“A few days after the death of Monsieur Pascal . . . a servant of the house noticed by chance an area in the lining of the doublet of the illustrious deceased that appeared thicker than the rest, and having removed the stitching . . . found there a little folded parchment . . . and in the parchment of a paper written in the same hand: the one was a faithful copy of the other. . . . All agreed there was no doubt that this parchment, written with so much care and with such remarkable characters, was a type of memorial that he kept very carefully to preserve the memory of a thing that he wanted to have always present to his eyes and mind, since for eight years he had taken care to stitch and unstitch it from his clothes, as his wardrobe changed. The parchment is lost; but at the beginning of the manuscript in the Bibliothèque Nationale, one can find the paper that reproduced it, written in the hand of Pascal, the authenticity of which was confirmed by a note signed by the Abbé [Étienne] Périer, Pascal’s nephew. At the top was a cross, surrounded by a ray of light.117 The material support of Pascal’s note has been lost; the copy has survived; it has been archived; it has been published; Derrida takes a father’s word for its authenticity.
Screen captures of Pascal’s Pensees, stored in the Bibliothèque nationale de France in Paris from Alain Resnais’s documentary film Toute la memoire du monde (1956).
Feu la cindre, Derrida might have said, citing the title of a text in which Derrida’s many references to a holocaust in The Post Card become recast as references to the Holocaust, an event Derrida recalls in his coments on Pascal’s note by glossing it in relation to Paul Celan’s poem, Aschenglorie, one of many Celan’s poems Derrida also finds difficult to read.118 However the note might be read, it is not to be read, as Pascal’s elder sister, Gilberte Pascal Périer who published her dead brother’s “little paper” in her Life of Blaise Pascal, in her preface introducing the posthumous writing in which she narrates the circumstances of its discovery--Pascal had sewn the paper into his doublet, Derrida tells us, and a servant found it after Pascal died—the note is not to be read as Pascal’s “last word,” as a master text that would govern the meaning of all of Pascal’s other writings.119 She justifies its posthumous publication in her Life of Blaise Pascal by stating that she does not wish to solicit a desire for an a reading of the words on the paper as a last word, “for I am no ultimate end of any body.”120 Even as what I call “sur-viv-ablity” or perhaps better, “survivance-ability” and “publish-ability” reach a limit point of the conditions of what can be read (and of what Derrida is sure he can read). Yet that limit is not an aporia or an impase; rather, it seem--surprisingly--to be underwritten by the (rigorous?) subcategory of strictly posthumous publication which is in turn underwritten by a very Heideggerian sounding of destiny and poetry.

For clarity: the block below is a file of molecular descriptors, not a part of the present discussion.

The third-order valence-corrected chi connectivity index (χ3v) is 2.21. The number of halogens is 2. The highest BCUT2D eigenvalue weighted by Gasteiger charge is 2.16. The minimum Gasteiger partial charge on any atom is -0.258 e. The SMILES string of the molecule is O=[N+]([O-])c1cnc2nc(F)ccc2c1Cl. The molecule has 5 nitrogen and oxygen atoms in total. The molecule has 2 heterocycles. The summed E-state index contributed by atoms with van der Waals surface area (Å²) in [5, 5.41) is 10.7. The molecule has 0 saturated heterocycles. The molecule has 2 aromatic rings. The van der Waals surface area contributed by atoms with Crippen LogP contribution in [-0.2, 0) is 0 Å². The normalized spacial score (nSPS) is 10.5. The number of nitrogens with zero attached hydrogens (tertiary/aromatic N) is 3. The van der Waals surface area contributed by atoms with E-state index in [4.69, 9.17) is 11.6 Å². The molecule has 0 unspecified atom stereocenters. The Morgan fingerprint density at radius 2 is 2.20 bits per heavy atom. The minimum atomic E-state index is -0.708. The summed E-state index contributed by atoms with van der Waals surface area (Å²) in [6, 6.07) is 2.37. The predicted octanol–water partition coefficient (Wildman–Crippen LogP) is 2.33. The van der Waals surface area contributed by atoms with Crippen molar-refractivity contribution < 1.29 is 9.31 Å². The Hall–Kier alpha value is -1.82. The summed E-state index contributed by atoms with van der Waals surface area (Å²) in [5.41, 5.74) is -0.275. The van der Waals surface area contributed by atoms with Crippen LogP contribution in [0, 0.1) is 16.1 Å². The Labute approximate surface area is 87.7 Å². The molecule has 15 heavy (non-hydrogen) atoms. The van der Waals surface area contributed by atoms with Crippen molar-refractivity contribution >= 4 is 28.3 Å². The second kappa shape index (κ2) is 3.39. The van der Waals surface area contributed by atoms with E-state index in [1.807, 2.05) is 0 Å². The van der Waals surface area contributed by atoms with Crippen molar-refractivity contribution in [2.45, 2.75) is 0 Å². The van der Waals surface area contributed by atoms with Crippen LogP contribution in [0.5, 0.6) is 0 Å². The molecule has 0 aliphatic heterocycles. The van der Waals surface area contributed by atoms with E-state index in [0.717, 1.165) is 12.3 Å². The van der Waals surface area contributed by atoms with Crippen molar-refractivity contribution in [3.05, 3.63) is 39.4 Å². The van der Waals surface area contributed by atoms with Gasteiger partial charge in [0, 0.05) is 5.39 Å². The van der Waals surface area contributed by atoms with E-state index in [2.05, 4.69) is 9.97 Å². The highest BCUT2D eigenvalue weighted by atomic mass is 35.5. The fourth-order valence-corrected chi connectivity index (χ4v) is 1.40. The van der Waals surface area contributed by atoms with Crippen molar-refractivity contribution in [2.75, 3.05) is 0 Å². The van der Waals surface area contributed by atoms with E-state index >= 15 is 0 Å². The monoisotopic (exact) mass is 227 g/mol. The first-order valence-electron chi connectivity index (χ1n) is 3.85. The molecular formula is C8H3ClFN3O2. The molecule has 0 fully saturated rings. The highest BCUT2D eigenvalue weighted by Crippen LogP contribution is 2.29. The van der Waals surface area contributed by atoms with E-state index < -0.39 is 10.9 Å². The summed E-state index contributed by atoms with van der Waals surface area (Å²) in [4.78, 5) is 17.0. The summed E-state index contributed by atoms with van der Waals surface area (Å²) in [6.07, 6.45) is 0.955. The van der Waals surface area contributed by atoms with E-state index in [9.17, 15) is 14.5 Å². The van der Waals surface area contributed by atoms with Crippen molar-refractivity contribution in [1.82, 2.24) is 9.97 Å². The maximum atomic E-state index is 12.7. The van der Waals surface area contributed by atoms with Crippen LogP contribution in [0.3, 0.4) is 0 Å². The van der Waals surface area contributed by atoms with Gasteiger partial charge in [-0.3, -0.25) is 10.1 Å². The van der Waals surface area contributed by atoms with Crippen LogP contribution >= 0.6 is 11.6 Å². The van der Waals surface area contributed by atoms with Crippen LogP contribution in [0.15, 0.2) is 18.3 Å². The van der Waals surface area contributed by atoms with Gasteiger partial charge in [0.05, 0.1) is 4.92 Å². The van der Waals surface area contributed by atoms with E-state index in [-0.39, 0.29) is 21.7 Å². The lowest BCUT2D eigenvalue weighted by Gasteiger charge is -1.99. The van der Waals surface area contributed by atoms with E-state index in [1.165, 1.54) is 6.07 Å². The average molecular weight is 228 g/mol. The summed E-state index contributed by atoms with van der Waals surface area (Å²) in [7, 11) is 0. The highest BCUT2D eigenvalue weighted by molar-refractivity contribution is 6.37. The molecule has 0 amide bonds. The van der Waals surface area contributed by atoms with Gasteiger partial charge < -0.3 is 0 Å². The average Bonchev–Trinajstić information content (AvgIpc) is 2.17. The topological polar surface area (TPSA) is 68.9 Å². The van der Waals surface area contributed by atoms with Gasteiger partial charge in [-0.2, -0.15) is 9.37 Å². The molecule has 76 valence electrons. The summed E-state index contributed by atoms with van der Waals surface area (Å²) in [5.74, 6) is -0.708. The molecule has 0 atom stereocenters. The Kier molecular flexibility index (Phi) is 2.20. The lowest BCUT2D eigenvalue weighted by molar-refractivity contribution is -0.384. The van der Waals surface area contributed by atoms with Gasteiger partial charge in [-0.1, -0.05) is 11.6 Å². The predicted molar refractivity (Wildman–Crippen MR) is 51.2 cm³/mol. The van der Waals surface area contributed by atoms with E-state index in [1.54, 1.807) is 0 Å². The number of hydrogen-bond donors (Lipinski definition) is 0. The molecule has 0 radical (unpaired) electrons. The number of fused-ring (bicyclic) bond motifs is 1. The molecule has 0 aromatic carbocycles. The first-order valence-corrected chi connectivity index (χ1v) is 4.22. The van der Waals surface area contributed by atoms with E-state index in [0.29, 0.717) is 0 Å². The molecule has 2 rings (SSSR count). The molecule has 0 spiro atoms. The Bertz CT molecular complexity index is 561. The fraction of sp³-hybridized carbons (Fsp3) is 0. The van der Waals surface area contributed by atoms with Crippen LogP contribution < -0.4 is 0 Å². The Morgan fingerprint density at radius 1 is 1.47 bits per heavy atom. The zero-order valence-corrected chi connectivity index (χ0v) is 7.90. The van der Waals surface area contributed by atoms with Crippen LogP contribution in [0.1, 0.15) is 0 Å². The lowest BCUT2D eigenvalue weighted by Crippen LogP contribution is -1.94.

Posthumography raises arguably psychoanalytic as well as deconstructive questions about how Derrida’s archive mis/management Derrida is “to be” read, about what has been left to be read and about how reading is a practice to be, unlimited, the definition of the unreadable always to be reopened.121 These questions about what remains to be read and the decease of reading Derrida’s writings are also biopolitical questions, or, more precisely, biobibliopolitical questions concerning the archival operations by which performed all the time by editors and translators on all of Derrida’s publications, unpublished materials, and posthumous publications, a question that extends to the archiving and self-archiving operations Derrida performed on the writings he wrote about, including his own works, from which he sometimes quoted, sometimes including handwritten notebooks as well as published works.122 [See also Derrida on his own reading—impatient, impertient; an don the good reader and the bad reader] These bibliographic protections are themselves self-corroding, I maintain, and the effects of their corrosion, corrosion produced by bibliographical logic that limits, forgets, neglects, consigns to oblivion data, effects that are structurally excluded from whatever is said, assumed, or taken to survive through publication. Editing and translating often produce the same kinds of corrision effects, often paraadoxically in an effort to repair a text. Derrida’s works into English sometimes supply as much information about each version of a text while others think that the most recent renders others obsolete, the last version being the supposedly definitive version.123 This bibliographic, editorial, and translative logic glosses over—renders unreadable and even impossible to mourn, as in “you need not have read that so I don’t need to tell you about what you’re missing”--Derrida’s own self-corroding (re)publication practices and his idosyncratic bibliographic practices, his frequent omissions of bibliographic information both in the body of his text and in his footnotes, omissions which are sometimes filled in by his English translators, sometimes not, as well as his attention to the titles of published works (Parages) and the corruption of titles, or use of “faux-titres,” perhaps better called “feu-titres” or even “fou-titres.”124 “The title has been proposed by the editors. For reasons that will become clear in the reading, this text did not present itself under any title. “The Double Session” in Dissemination Trans Barbara Johnson University of Chicago Press, 1983),173.